I read the explanation of Daniel chapter 9 prophecy in your book “From
Shadow to Reality”. You were really quite explicit on that. What I am
unable to understand is verse no 27 which predicts the putting to an end
of sacrifice and offering. I think the prophecy refers to the crucifixion
which took place around 27 AD rather than the 70 AD Roman invasion of
Jerusalem. The reason I feel this is difficult is that the 70 AD Roman
destruction of Jerusalem probably goes beyond the seventy “sevens” (490
years) from the time of issue of first decree to restore Jerusalem . Can
you provide your thoughts on this?


I go into a lot of detail on this one in my book “Daniel, Prophet to the
Nations.” A new edition of this book is coming out in the next month or
so. You can order a copy at the web site In the mean
time, let me comment on your question:

First of all, you are absolutely right that Daniel 9:27 is a reference to
what happened in AD 70 when Titus captured Jerusalem and completely
destroyed the temple. From that date on, there has been no “sacrifice and
offering” in the temple. You are correct in noticing that this moves the
completion of the last “week” of the prophecy of the seventy sevens back
forty years. This is hard to reconcile with the 490 year fulfillment of
the prophecy of the cutting off of the Messiah. Jesus was killed during
the last “week” of the 490 years. If we take the decree of Artaxerxes to
be the one referred to in Daniel 9, then the Messiah was to die somewhere
between AD 26 and AD 33. This calculation seems to prove a stunningly
successful prophecy in Daniel, but it leaves open the question you brought
up. What about the surrounding of Jerusalem, the destruction of the
temple and the Abomination of Desolation? Should that not have happened
in AD 33 rather than AD 70? The facts do not seem to fit the prophecy in
a literal way.

Here is my answer. It is just my own speculation, so you should take it
for what it is worth. I believe that when the curtain between the Holy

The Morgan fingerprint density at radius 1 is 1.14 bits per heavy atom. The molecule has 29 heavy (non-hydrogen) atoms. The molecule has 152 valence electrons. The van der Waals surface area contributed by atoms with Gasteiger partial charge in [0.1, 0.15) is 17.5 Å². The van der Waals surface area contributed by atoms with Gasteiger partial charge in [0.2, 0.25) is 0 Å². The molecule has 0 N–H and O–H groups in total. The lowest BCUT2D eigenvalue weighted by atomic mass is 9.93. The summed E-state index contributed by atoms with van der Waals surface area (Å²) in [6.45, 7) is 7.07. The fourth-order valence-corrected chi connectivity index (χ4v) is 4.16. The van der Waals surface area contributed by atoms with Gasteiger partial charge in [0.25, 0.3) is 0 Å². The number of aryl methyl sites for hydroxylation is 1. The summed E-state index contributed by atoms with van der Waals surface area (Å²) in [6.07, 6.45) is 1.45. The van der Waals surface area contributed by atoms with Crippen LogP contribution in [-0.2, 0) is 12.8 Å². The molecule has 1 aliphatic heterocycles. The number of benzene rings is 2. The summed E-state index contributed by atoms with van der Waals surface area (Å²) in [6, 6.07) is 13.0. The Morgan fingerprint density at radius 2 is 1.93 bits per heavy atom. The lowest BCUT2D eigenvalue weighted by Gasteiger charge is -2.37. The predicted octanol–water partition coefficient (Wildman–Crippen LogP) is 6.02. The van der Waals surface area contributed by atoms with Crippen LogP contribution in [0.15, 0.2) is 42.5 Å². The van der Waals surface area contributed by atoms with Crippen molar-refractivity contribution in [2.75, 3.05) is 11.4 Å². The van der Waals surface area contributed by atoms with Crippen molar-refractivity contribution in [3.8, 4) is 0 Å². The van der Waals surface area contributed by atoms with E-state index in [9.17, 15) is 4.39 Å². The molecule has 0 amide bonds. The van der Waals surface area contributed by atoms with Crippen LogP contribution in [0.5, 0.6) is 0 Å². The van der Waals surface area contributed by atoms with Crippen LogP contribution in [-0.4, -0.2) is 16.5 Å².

Place and the Holy of Holies was ripped in two (Luke 23:45), God abandoned
his temple. At that time, from God’s perspective, the temple was a mere
shell. Judaism, for all practical purposes, had come to an end.
Nevertheless, in order to give the Jews more than enough opportunity to
repent and to accept Jesus as the Messiah, God stopped the prophetic clock
for forty years. God waited to complete the fulfillment of the
prophecy–the judgment on those Jews who rejected the Messiah who was sent
to them. Although the time for judgment had come, God took a sort of
cosmic time out–not counting the full generation of time which he gave to
the Jews to repent. A hint of this is found in Hebrews 8:13. “By calling
this covenant ‘new,’ he has made the first one obsolete; and what is
obsolete and aging will soon disappear.” The Hebrew writer, some time in
the 60’s AD tells his readers that the Jewish dispensation was obsolete,
but that it was to soon disappear. This explanation may not seem logical
to us linear Western thinkers. To us, 490 years is 490 years.
However, this explanation fits the spirit of the grace of God. He
pronounces judgment but to suspends the time of judgment for forty years
to allow the full tithe of Jews to come into the Kingdom of God.

Just so you know, I feel good about this explanation. It makes a lot of
sense to me, but as far as I know, I have not seen this theory mentioned
anywhere else except in my book.

John Oakes, PhD

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